Did Draupadi love Karna?
There is no statement to that effect in the Mahabharata. To gain a sense of Draupadi’s feelings towards Karna, let’s look at the relevant incidents.
- Svayamvara: The first interaction between Draupadi and Karna is during her svayamvara. When Karna tried to compete, she certainly didn’t favor him in any way. Irrespective of whether Karna was refused permission to participate in the svayamvara by her or by Dhrishtadyumna, or whether he competed and missed the target by the thinnest margin among all the kshatriyas (as stated in the Mahabharata-tatparya-nirnaya by Srila Madhvacharya), the key point is that Draupadi didn’t exhibit any sign of love for Karna, whether at first sight or later.
- Marriage amidst poverty: When Arjuna in the garb of a brahmana won Draupadi’s hand in that svayamvara, she willingly, even happily, accepted a life of poverty while serving him. She may have accepted such a life either out of deference to her father’s will and the svayamvara tradition or out of attraction to Arjuna, who had so spectacularly won her hand during the svayamvara and the fight thereafter with Karna and the other peeved kings. If she accepted that life because of deference, then it’s extremely unlikely that such a submissive woman would entertain love for anyone like Karna who was an avowed rival of her husband. If she accepted that life because of her attraction to Arjuna, then it’s even more unlikely that she would feel love for her beloved’s enemy.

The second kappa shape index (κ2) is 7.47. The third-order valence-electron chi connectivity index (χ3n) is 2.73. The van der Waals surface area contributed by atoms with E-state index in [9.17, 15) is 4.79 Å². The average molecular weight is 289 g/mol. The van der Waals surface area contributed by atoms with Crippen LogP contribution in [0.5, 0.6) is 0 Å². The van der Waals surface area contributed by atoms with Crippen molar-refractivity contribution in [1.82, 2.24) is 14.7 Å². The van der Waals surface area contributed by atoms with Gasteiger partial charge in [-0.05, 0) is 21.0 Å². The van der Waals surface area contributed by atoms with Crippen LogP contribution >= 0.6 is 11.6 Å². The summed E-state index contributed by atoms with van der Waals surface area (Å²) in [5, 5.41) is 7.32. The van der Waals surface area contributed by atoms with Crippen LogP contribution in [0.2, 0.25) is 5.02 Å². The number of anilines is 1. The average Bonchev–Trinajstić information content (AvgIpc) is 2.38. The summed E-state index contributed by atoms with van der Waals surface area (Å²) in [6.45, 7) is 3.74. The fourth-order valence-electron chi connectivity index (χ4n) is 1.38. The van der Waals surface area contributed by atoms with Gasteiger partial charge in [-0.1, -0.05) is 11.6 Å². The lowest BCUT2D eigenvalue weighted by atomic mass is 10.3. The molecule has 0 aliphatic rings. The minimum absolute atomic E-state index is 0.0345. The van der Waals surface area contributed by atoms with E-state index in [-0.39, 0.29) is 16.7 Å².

- Marriage amidst prosperity: Draupadi’s poor-seeming husbands turned out to be princes, who went on to become emperors. During this period of rising fortunes, there’s no reason for her heart to have turned to someone other than her husbands. The Mahabharata reports neither any friction between her and her husbands, nor any noteworthy interaction between her and Karna.
- Dishonor in the gambling match: Some people hold that, after the failure of her husbands to protect her during the gambling match, she felt that Karna would have protected her better. But such an analysis overlooks the reality that Karna was the very person who had instigated her dishonor by suggesting that she be dragged into the assembly and be disrobed in public. And it was Karna who called her a prostitute for having married five men. Even if she had had any affection for Karna as a hero, that attraction would have been destroyed by his villainous behavior. And the short duration of the incident as well as her strong-willed nature wouldn’t have allowed the occurrence of anything remotely resembling the Stockholm syndrome.
- Need for a protector: Even if Draupadi had felt that she would have been better off with some protector other than her Pandava husbands, that feeling didn’t make her turn to Karna. Even though he was present right there in the assembly, she didn’t ask him for protection; instead, she prayed to Krishna, even though he was not present visibly.